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Uncivil War

Two emotions war within many of us as we contemplate the 1996 presidential election. Who could not be elated that the electorate is poised to reject the Gingrich agenda? The public's formation of a profoundly negative opinion of Newt -- despite little criticism from the major media -- renews a skeptic's faith in the populace.

Yet President Clinton and his party seem sadly unequal to the governing opportunity that may stretch before them. Tactically energetic, they lack soul. Clinton's Mephistophelian pact with his former political adviser Dick Morris was sealed in secrecy but not ignorance. The tabloid disclosures that have ensued seem consonant with our sense of the White House betrayal that may await us.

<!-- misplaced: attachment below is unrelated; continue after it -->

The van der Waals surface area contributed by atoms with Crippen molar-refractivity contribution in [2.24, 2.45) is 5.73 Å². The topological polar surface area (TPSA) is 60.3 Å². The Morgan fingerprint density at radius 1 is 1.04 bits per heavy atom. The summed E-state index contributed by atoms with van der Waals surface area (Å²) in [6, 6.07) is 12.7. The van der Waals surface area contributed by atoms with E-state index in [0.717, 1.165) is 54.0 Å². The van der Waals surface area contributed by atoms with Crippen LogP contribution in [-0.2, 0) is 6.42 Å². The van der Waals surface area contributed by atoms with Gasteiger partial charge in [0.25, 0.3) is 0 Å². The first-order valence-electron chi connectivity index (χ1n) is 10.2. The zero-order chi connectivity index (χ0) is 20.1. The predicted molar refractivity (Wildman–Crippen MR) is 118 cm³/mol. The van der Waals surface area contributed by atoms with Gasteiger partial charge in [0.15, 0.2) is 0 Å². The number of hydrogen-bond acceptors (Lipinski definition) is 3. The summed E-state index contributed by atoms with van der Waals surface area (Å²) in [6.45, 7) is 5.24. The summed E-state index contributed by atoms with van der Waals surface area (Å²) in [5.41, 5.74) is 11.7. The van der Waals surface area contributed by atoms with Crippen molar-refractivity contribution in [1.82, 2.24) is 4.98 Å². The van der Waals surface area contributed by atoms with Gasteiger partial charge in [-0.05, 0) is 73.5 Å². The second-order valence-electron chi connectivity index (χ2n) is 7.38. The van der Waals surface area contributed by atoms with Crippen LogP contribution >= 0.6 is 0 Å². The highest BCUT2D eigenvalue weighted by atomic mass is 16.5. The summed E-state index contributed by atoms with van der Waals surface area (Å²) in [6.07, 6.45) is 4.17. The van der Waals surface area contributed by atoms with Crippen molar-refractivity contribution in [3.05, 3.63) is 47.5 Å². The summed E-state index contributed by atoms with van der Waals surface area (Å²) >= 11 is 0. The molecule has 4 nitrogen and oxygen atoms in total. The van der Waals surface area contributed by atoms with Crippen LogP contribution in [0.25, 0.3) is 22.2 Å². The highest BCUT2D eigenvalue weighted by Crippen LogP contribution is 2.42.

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The most powerful elected officials in this country (Clinton, Vice President Gore, Speaker Gingrich, House Majority Leader Dick Armey, House Majority Whip Tom DeLay, and Senate Majority Leader Trent Lott) are all career politicians from the South. At the risk of stereotyping, one can say Southern politicians tend to exhibit two broad characteristics: volubility in the name of populism and cold ambition in the service of the rich. Oratory becomes an end in itself and gets pitched only to commonplaces -- values, family, security, and the like -- in order to divert attention from one's patrons.

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